Despite the challenges, with our permanent structures in six locations and witha staffof around 700 people, we are in a good position to continue implementing our programs. The ICRC sees them particularly crucial for places of detention, camps and communities with displaced, and areas that have experienced active or recent conflict, where other humanitarian actors have traditionally less access.
The ICRC will continue working closely with the SARC to maintain or increase the range of critical programs, whether in response to conflict related needs or focused specifically on the mitigation of COVID-19. We will, in coordination with the International Federation and other partner national societies, provide support to SARC’s Preparedness and Response Plan for COVID- 19. For SARC’s 52 health facilities, 45 first aid centers and 112 ambulances special operations procedures were developed to immediately report any suspected cases and for transportation of suspected cases to minimize exposure. Based on our assessment and coordinated planning, we have identified three priority areas, where assistance is needed.
Key areas of the ICRC humanitarian response
1. We are working with SARC to mitigate the spread of COVID-19 among vulnerable populations.
For example, the joint SARC / ICRC field hospital at the Al Hol camp, where around 66,000 people live in dire conditions - mainly children and women - continues to offer critical medical services to the camp population. To ensure the hospital can remain open and functioning to capacity, our team is taking all necessary and preventive measures to protect the patients and themselves against any spread of the virus.Preventative measures include fencing to avoid overcrowding, additional handwashing points, extra protective equipment for triage staff and others. The ICRC also continues providing water trucking and garbage collection through contractors. We have changed the way we operate our collective kitchen, now delivering meals daily to tents individually, to avoid gathering and queuing. We are stillproviding 50,000 meals per week, as usual.
In different parts of Syria, the ICRC has started respond to the needs of internally displaced communitiesthrough a 3-month distribution of hygiene kits to 50,000 households. We are supporting primary health care services at SARC’s polyclinics in seven areas and providing water disinfectants for water treatment plants in four governorates to serve 3 million people daily. In addition, we are providing financial as well as technical resources to enable SARC conduct the information and communication campaign on COVID-19.
We plan to scale up support to the Ministry of Health hospitals and programmes, such as on diabetes, dialyses and leishmaniasis, delivering personal protection equipment, sanitizers, and other items.
2. We are supporting the capacity of SARC, health and humanitarian workers to respond by protecting against exposure to COVID-19.
We have initiated and will increase distribution of disinfectant and personal protective equipment to allow SARC and ICRC colleagues, as well as medical staff and volunteers to work with adequate protection. We are providing the same assistance for personnel of selected public health structures important for vulnerable populations, as well as to a Palestinian Red Crescent Society Syria Branch hospital.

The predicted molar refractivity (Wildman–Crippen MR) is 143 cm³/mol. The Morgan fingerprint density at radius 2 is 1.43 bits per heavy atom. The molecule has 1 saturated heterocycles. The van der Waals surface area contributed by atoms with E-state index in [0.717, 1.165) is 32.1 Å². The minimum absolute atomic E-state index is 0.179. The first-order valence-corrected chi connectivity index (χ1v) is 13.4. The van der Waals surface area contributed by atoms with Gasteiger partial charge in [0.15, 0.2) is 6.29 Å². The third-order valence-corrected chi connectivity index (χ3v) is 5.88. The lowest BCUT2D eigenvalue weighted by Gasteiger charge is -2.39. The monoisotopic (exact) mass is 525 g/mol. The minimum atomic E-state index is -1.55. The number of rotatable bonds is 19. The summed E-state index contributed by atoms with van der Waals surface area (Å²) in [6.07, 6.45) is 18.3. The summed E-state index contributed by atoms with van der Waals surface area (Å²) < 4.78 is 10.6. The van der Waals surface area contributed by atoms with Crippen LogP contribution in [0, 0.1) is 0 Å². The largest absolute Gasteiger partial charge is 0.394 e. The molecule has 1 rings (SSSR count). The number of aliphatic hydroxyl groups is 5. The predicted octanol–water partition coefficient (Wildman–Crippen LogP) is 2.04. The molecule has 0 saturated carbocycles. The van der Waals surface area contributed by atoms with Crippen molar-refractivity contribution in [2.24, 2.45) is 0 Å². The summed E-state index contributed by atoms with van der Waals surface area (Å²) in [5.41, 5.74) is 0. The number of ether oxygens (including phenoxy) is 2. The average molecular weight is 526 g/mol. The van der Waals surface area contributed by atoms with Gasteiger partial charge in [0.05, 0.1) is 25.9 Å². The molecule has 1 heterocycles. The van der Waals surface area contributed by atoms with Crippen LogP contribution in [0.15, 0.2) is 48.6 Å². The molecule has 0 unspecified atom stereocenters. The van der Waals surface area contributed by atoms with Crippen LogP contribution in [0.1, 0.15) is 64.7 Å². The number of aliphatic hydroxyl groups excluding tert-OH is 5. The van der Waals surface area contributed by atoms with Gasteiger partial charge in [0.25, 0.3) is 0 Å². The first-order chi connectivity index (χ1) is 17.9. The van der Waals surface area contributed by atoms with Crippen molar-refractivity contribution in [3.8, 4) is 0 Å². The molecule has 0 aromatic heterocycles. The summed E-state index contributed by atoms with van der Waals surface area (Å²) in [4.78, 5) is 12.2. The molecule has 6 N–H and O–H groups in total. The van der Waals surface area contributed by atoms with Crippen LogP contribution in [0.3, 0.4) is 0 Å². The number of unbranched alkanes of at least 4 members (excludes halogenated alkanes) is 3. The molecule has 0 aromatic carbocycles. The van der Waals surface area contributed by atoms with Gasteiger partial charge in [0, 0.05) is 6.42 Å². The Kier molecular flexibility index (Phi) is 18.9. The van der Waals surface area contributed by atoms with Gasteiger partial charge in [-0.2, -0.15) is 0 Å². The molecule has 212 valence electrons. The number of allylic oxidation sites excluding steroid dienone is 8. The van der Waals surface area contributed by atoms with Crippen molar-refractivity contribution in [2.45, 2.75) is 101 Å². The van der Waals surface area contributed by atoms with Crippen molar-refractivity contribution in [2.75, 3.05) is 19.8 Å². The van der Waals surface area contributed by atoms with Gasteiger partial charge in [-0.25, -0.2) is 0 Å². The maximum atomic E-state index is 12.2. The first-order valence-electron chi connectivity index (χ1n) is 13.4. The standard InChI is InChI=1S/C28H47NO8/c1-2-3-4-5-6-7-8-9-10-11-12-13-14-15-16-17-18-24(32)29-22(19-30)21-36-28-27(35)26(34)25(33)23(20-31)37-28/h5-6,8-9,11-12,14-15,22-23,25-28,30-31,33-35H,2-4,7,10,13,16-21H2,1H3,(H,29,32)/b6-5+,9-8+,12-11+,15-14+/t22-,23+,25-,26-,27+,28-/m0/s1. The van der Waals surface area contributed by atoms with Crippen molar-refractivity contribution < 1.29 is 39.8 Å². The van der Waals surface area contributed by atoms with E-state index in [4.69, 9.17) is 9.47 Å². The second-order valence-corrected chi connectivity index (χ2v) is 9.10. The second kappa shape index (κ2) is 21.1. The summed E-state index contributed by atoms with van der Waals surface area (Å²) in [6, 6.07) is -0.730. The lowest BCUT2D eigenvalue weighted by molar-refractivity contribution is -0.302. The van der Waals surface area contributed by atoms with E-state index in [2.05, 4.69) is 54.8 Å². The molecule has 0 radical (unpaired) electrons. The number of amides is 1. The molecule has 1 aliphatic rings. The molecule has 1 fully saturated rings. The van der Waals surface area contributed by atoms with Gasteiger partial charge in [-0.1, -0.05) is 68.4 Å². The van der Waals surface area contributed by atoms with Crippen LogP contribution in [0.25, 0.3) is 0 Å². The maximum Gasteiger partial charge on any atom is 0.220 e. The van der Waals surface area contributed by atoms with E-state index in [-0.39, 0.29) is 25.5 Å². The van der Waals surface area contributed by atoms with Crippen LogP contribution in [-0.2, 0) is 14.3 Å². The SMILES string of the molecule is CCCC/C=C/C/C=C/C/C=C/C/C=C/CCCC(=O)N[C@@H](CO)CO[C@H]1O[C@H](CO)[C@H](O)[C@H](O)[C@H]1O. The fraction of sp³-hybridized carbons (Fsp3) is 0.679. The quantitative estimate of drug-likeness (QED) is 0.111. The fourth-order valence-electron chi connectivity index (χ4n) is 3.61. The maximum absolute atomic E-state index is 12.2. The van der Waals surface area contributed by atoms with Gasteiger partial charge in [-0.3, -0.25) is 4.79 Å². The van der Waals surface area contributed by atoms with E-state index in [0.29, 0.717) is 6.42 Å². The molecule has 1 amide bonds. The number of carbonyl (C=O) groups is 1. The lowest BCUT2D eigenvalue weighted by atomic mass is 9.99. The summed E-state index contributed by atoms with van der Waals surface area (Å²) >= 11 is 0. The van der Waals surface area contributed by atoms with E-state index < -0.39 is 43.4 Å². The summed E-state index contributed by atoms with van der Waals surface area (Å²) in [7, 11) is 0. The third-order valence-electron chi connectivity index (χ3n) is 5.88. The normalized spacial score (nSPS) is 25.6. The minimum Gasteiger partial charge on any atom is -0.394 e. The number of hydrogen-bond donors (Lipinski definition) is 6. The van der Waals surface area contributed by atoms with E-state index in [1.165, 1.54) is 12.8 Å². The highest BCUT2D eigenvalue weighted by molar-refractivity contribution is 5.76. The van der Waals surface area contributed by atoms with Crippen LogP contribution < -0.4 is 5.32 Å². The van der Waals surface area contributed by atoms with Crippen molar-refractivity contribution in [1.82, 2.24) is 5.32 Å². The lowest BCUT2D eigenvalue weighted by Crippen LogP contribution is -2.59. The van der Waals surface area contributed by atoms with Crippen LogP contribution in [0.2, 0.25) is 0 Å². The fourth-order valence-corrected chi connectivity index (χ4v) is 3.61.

3. We are supporting authorities to prevent or mitigate the spreading of COVID-19 in places of detention.
These are places, where hygiene and access to medical assistance may be a problem and physical distancing is a privilege.We are providing disinfectant for premises cleaning and personal protective equipment to prison and health staff, along with technical assistance for use. In addition, we are providing hygiene materials for detainees and help mitigate the effects of the temporary suspension of family visits.
It is of utmost importance that humanitarian actors minimize the exposure of staff and protect beneficiaries, preservingtheir ability to continue working in support of the Syrian people. The ICRC is currently implementing a series of strict precautionary measures in its structures across the country. These include awareness sessions, enhanced workplace hygiene, safe behaviors with colleagues and beneficiaries. These are part of our duty of care towards our employees, as well as our commitment to operate in a way that does not create additional risks for the people who need our help.
Looking into the future
In the longer term, movement limitations and other measures implemented to contain the outbreak are likely to have significant economic repercussions – and more so for those with pre-existing vulnerabilities, such as women-headed households, the disabled, IDPs and recent returnees, which the ICRC prioritizes in its traditional economic security programs.
The ICRC therefore plans to step up its assistance to beneficiaries supported previously to cultivate their lands or set up small businesses, so they can shore up their projects. We are also assessing possibilities for additional assistance to other vulnerable populations assisted in the past and not benefitting from government support, such as daily wage workers, workers associated to small and medium enterprises and the self-employed.
On a final and more optimistic note, I would like to highlight that COVID-19 does not have to be catastrophic for countries with weakened healthcare systems, but it does require the international community to scale up support for countries with limited capacity to respond to the threat. We must do so in a coordinated way, scaling up resources and response to avoid the worst and save lives.